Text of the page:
Titanic Crash: Pilot Error?

Ken AshfordHistoryLeave a Comment


The granddaughter of an officer aboard the ill-fated Titanic reveals that the ship's helmsman turned the vessel toward the iceberg instead of away because of a confusion over steering orders that applied differently to steam ship and sailing ships.

Novelist Louise Patten, granddaughter of Titanic's Second Officer Charles Lightoller, says orders that applied to one steering system meant the exact opposite on the other type of vessel. 

The command to turn "hard a-starboard," for example, meant to turn the wheel right under one system and left under the other, she writes in her new novel Good as Gold, the BBC reports. 

The helmsman aboard the Titanic's 1912 maiden voyage that night was used to the archaic Tiller Orders system, she says, and responded to his orders by turning into the iceberg instead of away.

Some 1,500 people died in the tragedy.

She says her grandfather took part in a dramatic final meeting of the four senior officers in which he learned of the fatal mistake, but that it was withheld deliberately even from an official inquiry.

"It was made clear to him by those at the top that, if the company were found to be negligent, it would be bankrupted and every job would be lost," Patten says.

He only told one person, her grandmother, who eventually shared the family secret with Patten.

I suppose it is possible, although one must keep in mind that the person bringing this to light is a novelist who is plugging her new book.

Secondly, it seems unlikely that someone who survived the sinking would not have recalled that the ship went port, rather than starboard, especially if the turn was a "hard" one.

But mainly, I doubt the allegation because… well, the novelist is plaing wrong.  Let me give a bit of background and explanation.

There's already a bit of confusion about the "hard o'starboard" call.  "Starboard" means "right" and (if any of you recall The Titanic movie), the ship needed to go left (or port) to avoid the berg.  So many have claimed that the movie was historically inaccurate.

But the "hard o'starboard" call of the movie (and real life) was the accurate call.  It's because in the old days, ships — including the Titanic – operated under what is known as the Tiller Order system.  Think of the tiller on a small boat: in order to turn the boat to port, you move the tiller to starboard. And vice versa.

On ships back then, the command is "helm hard to starboard" (the "helm" being the actual steering mechanism) which has the result of turning the ship port (to the left).  That was the order given in both the movie and real life.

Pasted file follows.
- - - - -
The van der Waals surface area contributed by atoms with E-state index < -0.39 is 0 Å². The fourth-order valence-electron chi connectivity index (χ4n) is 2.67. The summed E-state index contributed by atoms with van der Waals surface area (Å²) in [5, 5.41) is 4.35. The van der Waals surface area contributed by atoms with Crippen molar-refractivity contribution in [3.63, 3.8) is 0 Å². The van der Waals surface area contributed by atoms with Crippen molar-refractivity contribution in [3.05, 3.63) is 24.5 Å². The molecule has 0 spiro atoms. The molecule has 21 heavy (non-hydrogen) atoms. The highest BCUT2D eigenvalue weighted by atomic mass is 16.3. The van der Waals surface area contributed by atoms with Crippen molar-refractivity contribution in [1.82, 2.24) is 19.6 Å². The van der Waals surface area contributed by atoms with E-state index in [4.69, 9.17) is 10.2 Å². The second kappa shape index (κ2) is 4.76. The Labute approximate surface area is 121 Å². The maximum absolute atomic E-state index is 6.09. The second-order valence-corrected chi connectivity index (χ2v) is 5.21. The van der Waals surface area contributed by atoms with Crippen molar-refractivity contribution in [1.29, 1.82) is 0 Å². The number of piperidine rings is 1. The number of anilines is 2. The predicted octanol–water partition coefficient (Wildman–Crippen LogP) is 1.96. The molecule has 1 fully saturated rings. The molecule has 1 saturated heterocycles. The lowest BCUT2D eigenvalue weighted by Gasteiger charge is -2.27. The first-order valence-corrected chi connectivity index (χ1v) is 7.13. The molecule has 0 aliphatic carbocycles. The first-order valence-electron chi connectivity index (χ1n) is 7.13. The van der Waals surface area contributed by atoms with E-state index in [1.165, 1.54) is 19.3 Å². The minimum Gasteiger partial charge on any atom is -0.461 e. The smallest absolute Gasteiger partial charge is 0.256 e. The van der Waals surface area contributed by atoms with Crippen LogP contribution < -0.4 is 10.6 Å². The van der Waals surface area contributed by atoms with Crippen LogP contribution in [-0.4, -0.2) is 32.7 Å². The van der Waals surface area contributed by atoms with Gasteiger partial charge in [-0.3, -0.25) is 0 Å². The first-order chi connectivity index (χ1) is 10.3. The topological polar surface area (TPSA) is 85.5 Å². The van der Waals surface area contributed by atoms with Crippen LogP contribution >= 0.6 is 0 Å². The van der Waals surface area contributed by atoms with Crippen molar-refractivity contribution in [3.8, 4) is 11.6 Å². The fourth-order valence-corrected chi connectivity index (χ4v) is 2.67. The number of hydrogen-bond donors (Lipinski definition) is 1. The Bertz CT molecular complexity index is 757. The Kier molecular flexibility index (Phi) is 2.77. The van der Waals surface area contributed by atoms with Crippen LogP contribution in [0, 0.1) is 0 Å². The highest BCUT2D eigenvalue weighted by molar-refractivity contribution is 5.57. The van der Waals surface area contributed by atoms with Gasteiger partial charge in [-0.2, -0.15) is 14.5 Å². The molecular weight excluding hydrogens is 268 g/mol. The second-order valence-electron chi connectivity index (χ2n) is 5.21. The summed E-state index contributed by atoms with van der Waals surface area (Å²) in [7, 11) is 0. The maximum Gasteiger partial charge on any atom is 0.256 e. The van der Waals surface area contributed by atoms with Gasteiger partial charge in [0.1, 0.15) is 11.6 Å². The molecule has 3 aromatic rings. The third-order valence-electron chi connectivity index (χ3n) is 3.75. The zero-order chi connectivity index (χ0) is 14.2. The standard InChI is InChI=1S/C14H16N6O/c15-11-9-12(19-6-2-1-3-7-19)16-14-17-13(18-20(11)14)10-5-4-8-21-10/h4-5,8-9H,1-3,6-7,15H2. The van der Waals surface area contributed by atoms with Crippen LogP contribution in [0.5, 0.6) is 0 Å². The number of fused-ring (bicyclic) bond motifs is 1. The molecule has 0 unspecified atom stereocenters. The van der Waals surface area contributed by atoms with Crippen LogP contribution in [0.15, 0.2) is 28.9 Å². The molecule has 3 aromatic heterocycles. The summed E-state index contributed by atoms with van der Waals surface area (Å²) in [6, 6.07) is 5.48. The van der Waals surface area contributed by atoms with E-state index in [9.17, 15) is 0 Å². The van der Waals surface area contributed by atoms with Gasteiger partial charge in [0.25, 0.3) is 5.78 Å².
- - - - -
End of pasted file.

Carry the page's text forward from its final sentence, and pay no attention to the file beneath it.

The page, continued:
The novelist here is claiming that Titanic helmsman "was used to the archaic" Tiller Order system.  But as I've said, the Titanic — indeed all ships at the time — used the Tiller Order system.  The convention wasn't changed until the 1930's — nearly two decades after the Titanic sinking.

UPDATE:  The Guardian gives a contradictory story.  It says that the helmsman was used to the (then) new steering system — known as the Rudder System (which mean you turn the wheel starboard to go starboard), not the Tiller System (as claimed by the USA Today story above):

The man at the wheel, Quartermaster Robert Hitchins, was trained under rudder orders – but tiller orders were still in use in the north Atlantic. So when First Officer William Murdoch first spotted the iceberg and gave a 'hard a-starboard' order, a panicked Hitchins turned the liner into the course of the iceberg.

"The real reason why Titanic hit the iceberg is because he turned the wheel the wrong way," said Patten. By the time the error had been corrected, two minutes had been lost. Nothing could stop the iceberg breaching the hull.

That at least makes more sense.  

But I still doubt the story, and the Guardian errs caution as well:

There is a caveat to the revelations. Patten, the wife of former Tory education secretary Lord (John) Patten and a woman well known in the City, whose CV includes non-executive board membership at Marks & Spencer, is making them known because they are a part of the storyline of her novel out next week.

Pictured below — what's left of the Titanic's steering wheel.  It ain't tellin'.